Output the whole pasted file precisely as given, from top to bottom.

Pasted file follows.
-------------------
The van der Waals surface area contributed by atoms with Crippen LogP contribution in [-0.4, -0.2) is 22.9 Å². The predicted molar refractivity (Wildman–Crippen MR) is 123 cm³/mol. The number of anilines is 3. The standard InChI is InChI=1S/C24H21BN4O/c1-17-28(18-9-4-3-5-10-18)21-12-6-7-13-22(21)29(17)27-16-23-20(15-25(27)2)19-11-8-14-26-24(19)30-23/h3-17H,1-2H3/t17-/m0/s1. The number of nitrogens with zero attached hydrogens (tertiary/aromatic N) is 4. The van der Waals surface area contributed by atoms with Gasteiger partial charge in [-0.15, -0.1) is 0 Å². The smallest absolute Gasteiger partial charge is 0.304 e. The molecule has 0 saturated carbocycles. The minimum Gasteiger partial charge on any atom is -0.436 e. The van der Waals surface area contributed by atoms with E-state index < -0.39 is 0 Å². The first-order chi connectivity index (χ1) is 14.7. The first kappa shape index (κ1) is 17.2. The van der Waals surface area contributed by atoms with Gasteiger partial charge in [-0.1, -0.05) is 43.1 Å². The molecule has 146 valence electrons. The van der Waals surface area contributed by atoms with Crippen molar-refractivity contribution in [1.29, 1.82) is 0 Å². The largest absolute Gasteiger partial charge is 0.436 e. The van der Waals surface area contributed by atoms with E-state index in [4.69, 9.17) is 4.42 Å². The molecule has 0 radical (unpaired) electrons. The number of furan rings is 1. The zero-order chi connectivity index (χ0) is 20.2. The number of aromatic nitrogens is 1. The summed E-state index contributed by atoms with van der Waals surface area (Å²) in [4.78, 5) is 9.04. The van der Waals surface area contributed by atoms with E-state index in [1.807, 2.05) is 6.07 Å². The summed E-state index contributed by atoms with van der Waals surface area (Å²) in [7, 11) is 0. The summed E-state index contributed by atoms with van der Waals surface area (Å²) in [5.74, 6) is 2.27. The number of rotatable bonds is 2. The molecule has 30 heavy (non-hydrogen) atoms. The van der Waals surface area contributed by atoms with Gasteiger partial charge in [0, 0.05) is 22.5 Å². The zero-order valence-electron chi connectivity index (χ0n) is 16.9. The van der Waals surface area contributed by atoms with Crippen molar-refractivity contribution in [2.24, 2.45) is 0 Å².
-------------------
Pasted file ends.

The van der Waals surface area contributed by atoms with Crippen LogP contribution in [-0.4, -0.2) is 22.9 Å². The predicted molar refractivity (Wildman–Crippen MR) is 123 cm³/mol. The number of anilines is 3. The standard InChI is InChI=1S/C24H21BN4O/c1-17-28(18-9-4-3-5-10-18)21-12-6-7-13-22(21)29(17)27-16-23-20(15-25(27)2)19-11-8-14-26-24(19)30-23/h3-17H,1-2H3/t17-/m0/s1. The number of nitrogens with zero attached hydrogens (tertiary/aromatic N) is 4. The van der Waals surface area contributed by atoms with Gasteiger partial charge in [-0.15, -0.1) is 0 Å². The smallest absolute Gasteiger partial charge is 0.304 e. The molecule has 0 saturated carbocycles. The minimum Gasteiger partial charge on any atom is -0.436 e. The van der Waals surface area contributed by atoms with E-state index < -0.39 is 0 Å². The first-order chi connectivity index (χ1) is 14.7. The first kappa shape index (κ1) is 17.2. The van der Waals surface area contributed by atoms with Gasteiger partial charge in [-0.1, -0.05) is 43.1 Å². The molecule has 146 valence electrons. The van der Waals surface area contributed by atoms with Crippen molar-refractivity contribution in [1.29, 1.82) is 0 Å². The largest absolute Gasteiger partial charge is 0.436 e. The van der Waals surface area contributed by atoms with E-state index in [4.69, 9.17) is 4.42 Å². The molecule has 0 radical (unpaired) electrons. The number of furan rings is 1. The zero-order chi connectivity index (χ0) is 20.2. The number of aromatic nitrogens is 1. The summed E-state index contributed by atoms with van der Waals surface area (Å²) in [4.78, 5) is 9.04. The van der Waals surface area contributed by atoms with E-state index in [1.807, 2.05) is 6.07 Å². The summed E-state index contributed by atoms with van der Waals surface area (Å²) in [7, 11) is 0. The summed E-state index contributed by atoms with van der Waals surface area (Å²) in [5.74, 6) is 2.27. The number of rotatable bonds is 2. The molecule has 30 heavy (non-hydrogen) atoms. The van der Waals surface area contributed by atoms with Gasteiger partial charge in [0, 0.05) is 22.5 Å². The zero-order valence-electron chi connectivity index (χ0n) is 16.9. The van der Waals surface area contributed by atoms with Crippen molar-refractivity contribution in [2.24, 2.45) is 0 Å².